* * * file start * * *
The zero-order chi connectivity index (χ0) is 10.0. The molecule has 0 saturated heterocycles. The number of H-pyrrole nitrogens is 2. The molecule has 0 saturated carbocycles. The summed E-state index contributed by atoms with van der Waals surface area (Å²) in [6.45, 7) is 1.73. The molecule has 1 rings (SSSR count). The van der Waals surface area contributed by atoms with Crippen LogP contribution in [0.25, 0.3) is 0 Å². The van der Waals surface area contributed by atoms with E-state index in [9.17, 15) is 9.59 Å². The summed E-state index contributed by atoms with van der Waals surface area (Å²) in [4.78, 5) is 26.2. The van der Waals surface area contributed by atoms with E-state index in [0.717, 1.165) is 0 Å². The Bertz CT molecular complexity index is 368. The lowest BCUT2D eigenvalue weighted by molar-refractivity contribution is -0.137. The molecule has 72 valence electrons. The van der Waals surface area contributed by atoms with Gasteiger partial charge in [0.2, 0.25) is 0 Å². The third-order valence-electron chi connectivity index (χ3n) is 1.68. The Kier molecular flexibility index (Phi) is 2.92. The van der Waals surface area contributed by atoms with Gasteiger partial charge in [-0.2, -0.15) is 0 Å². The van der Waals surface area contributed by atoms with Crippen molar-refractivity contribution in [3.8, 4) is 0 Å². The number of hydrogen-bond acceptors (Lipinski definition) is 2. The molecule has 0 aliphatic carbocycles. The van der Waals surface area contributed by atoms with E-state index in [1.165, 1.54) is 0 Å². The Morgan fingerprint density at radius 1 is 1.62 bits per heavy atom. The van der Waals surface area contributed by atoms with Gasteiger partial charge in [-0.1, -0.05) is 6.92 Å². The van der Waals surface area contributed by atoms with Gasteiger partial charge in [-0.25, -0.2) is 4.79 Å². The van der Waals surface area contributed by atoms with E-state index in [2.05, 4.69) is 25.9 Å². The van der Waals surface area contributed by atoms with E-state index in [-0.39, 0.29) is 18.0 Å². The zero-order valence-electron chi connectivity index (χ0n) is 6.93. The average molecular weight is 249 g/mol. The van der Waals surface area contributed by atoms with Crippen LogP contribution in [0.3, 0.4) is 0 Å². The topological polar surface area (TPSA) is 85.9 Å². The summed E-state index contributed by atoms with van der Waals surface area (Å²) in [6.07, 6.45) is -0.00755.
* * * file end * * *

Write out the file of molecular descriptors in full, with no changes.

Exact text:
The zero-order chi connectivity index (χ0) is 10.0. The molecule has 0 saturated heterocycles. The number of H-pyrrole nitrogens is 2. The molecule has 0 saturated carbocycles. The summed E-state index contributed by atoms with van der Waals surface area (Å²) in [6.45, 7) is 1.73. The molecule has 1 rings (SSSR count). The van der Waals surface area contributed by atoms with Crippen LogP contribution in [0.25, 0.3) is 0 Å². The van der Waals surface area contributed by atoms with E-state index in [9.17, 15) is 9.59 Å². The summed E-state index contributed by atoms with van der Waals surface area (Å²) in [4.78, 5) is 26.2. The van der Waals surface area contributed by atoms with E-state index in [0.717, 1.165) is 0 Å². The Bertz CT molecular complexity index is 368. The lowest BCUT2D eigenvalue weighted by molar-refractivity contribution is -0.137. The molecule has 72 valence electrons. The van der Waals surface area contributed by atoms with Gasteiger partial charge in [0.2, 0.25) is 0 Å². The third-order valence-electron chi connectivity index (χ3n) is 1.68. The Kier molecular flexibility index (Phi) is 2.92. The van der Waals surface area contributed by atoms with Gasteiger partial charge in [-0.2, -0.15) is 0 Å². The van der Waals surface area contributed by atoms with Crippen molar-refractivity contribution in [3.8, 4) is 0 Å². The number of hydrogen-bond acceptors (Lipinski definition) is 2. The molecule has 0 aliphatic carbocycles. The van der Waals surface area contributed by atoms with E-state index in [1.165, 1.54) is 0 Å². The Morgan fingerprint density at radius 1 is 1.62 bits per heavy atom. The van der Waals surface area contributed by atoms with Gasteiger partial charge in [-0.1, -0.05) is 6.92 Å². The van der Waals surface area contributed by atoms with Gasteiger partial charge in [-0.25, -0.2) is 4.79 Å². The van der Waals surface area contributed by atoms with E-state index in [2.05, 4.69) is 25.9 Å². The van der Waals surface area contributed by atoms with E-state index in [-0.39, 0.29) is 18.0 Å². The zero-order valence-electron chi connectivity index (χ0n) is 6.93. The average molecular weight is 249 g/mol. The van der Waals surface area contributed by atoms with Crippen LogP contribution in [0.3, 0.4) is 0 Å². The topological polar surface area (TPSA) is 85.9 Å². The summed E-state index contributed by atoms with van der Waals surface area (Å²) in [6.07, 6.45) is -0.00755.